The common misconception that mages mistake other supernatural race's shit for the Supernal is impossible. Mages know damn well the Hedge is not Supernal Arcadia, because Acanthus can use their Mage Sight in the Hedge and see the difference - while, conversely, those Acanthus are very aware when they're in a real Arcadian Emanation Realm that their Supernal World is manifesting physically around them. This does sometimes lead to strangenesses like seeing Primal Wild Beasts in the background when Scrutinizing one of the Begotten, but eh.

                        Most Mysteries are not of Supernal Origin, but mages are cool with that, and can use their Arcana to investigate anything. (The Divine Fire? Looks really pretty under Prime, Mind, or Fate Sight. That doesn't tell the mage anything about where it came from, any more than being able to detect vampires with Death means the Curse came from Stygia. Which, btw, it didn't.)

                        Signs of Sorcery, as the blog says, is about the Mysteries that are, and how that both gives mages a leg up understanding them and unnerves them.


                        Dave Brookshaw

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                        • #57
                          I guess that tracks pretty well with my understanding, using that definition.

                          The only thing that I would say is that the examples often given are things like "a Mage can look at a Vampire..." etc and I was wondering to what extent Mage assumes the supernatural creatures of the other lines are out there, present in the world? From what has been suggested by other posters, no assumption is really talked about so if you didn't know about those other lines, you'd not just assume that oh yeah there are definitely an organisation of these specific CofD Vampires as showcased in this book over here running around doing stuff, which I think is good. If that is the case, of course.

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                          • #58
                            Bringing things back to signs of sorcery, thechapter I'd most like to see spoilers from is Chapter Five: The Manifest Supernal.

                            Supernal Entities, Eidioforms, Eminations Realms and Verges, all interesting topics. Also its says there will be merits for possessing the things in this book, so I'm curious if Mages will have a merit fir claiming say an Emination Realm or a Living Imbued Creature, or a Supernal Entity.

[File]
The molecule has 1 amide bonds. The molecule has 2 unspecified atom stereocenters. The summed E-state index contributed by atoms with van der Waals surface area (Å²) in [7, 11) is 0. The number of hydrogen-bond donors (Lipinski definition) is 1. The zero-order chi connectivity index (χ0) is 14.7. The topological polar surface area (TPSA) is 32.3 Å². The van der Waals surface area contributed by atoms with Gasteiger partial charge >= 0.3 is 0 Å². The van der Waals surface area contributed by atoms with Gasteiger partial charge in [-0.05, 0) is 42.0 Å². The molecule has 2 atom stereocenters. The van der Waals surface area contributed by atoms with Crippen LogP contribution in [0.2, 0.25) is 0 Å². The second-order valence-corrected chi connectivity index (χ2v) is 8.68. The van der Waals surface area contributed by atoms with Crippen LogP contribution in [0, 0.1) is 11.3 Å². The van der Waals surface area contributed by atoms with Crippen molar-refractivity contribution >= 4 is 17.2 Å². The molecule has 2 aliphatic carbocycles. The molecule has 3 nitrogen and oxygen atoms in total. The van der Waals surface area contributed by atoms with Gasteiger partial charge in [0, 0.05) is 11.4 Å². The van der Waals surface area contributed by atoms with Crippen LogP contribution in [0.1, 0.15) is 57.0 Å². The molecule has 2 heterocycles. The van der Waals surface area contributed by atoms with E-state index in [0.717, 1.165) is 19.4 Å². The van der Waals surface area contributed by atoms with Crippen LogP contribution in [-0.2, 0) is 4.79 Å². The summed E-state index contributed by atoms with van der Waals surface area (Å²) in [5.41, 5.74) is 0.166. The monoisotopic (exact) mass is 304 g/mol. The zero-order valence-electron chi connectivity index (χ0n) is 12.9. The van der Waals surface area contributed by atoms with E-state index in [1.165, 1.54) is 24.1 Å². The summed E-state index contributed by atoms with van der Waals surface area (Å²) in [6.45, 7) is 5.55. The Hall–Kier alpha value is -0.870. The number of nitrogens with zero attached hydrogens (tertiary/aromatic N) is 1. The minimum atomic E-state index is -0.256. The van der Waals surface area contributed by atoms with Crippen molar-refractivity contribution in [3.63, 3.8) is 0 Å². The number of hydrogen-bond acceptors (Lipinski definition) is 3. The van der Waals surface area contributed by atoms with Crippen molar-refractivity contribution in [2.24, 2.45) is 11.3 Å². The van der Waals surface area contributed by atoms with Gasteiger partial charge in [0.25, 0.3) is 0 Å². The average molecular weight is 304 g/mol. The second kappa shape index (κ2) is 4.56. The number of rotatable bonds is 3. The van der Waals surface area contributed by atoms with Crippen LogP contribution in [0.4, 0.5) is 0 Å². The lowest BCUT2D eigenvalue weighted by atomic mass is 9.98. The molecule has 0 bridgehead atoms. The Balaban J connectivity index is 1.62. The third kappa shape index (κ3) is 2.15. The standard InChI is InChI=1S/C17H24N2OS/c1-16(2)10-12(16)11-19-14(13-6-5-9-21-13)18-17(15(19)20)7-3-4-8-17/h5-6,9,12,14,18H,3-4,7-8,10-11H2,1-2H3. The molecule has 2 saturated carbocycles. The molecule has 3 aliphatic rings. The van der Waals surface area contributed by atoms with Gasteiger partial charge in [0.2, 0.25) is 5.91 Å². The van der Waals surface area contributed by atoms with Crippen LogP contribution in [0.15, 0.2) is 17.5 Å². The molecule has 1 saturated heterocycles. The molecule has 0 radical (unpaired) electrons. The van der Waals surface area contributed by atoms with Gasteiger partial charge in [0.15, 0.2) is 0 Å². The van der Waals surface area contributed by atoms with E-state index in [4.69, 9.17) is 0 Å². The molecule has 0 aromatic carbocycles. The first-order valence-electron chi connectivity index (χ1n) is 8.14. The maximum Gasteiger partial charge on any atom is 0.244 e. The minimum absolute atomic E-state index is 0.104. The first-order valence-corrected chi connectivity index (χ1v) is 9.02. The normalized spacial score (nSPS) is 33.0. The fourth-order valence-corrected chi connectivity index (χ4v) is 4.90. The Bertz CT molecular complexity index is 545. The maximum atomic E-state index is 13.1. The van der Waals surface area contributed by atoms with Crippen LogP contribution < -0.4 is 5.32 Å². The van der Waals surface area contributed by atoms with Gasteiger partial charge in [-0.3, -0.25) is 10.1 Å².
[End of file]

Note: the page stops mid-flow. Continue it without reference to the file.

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                            • #59
                              Originally posted by Solar View Post
                              Eh I think the whole "literally everyone has interacted with the supernatural they just have convinced themselves otherwise" thing is a bit of a questionable conceit but it's literally the easiest thing in the world to pretend isn't there. Weird shit? Fine. Good, even! Weird shit all the time everywhere? Eh, I don't think we need that at all. So long as the God-Machine isn't assumed to be a thing, though, I am mostly fine with Mage drawing on the blue book stuff by default (and the stuff I don't like about the core are more statements about the WoD as a whole rather than actual things that are going to change campaigns)
                              While you certainly can adjust your chronicle to suit your tastes, the supernatural is far more pervasive in the overall default CofD setting that you suggest or might prefer.

                              http://forum.theonyxpath.com/forum/m...ave#post760510

                              DaveB Sat 07 Nov 2015 05:28:14
                              People in the nWoD tend toward "ignore it and it'll go away" for *most* supernatural events, and outright "lose their memory of it altogether" for Supernal manifestations.

                              It's not a mistake, it's that mage magic gives you amnesia *on top* of everyone's generally-conditioned tendency to be in denial.

                              A mage-centric reader might suppose that the latter is a weak form of Quiescence that covers everything supernatural but not Supernal. I prefer to think of it as human nature.


                              DaveB Sat 07 Nov 2015 05:54:28
                              >the nWOD default setting position is that most people generally know "something" supernatural is out there and is bad, but they keep their mouths shut, heads down, and just hope they don't someday end up lunch for a creature of the night?

                              Yes

                              >Do most mortals in the nWOD actually experience or have contact with some supernatural event or creature during their lives

                              Also yes. The nWoD is a very, very weird place.

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                              • #60
                                Originally posted by Dave Brookshaw View Post

                                The common misconception that mages mistake other supernatural race's shit for the Supernal is impossible. Mages know damn well the Hedge is not Supernal Arcadia, because Acanthus can use their Mage Sight in the Hedge and see the difference - while, conversely, those Acanthus are very aware when they're in a real Arcadian Emanation Realm that their Supernal World is manifesting physically around them. This does sometimes lead to strangenesses like seeing Primal Wild Beasts in the background when Scrutinizing one of the Begotten, but eh.
                                Supernal Worlds physically manifesting Emanation Realms around mages?

                                What? How?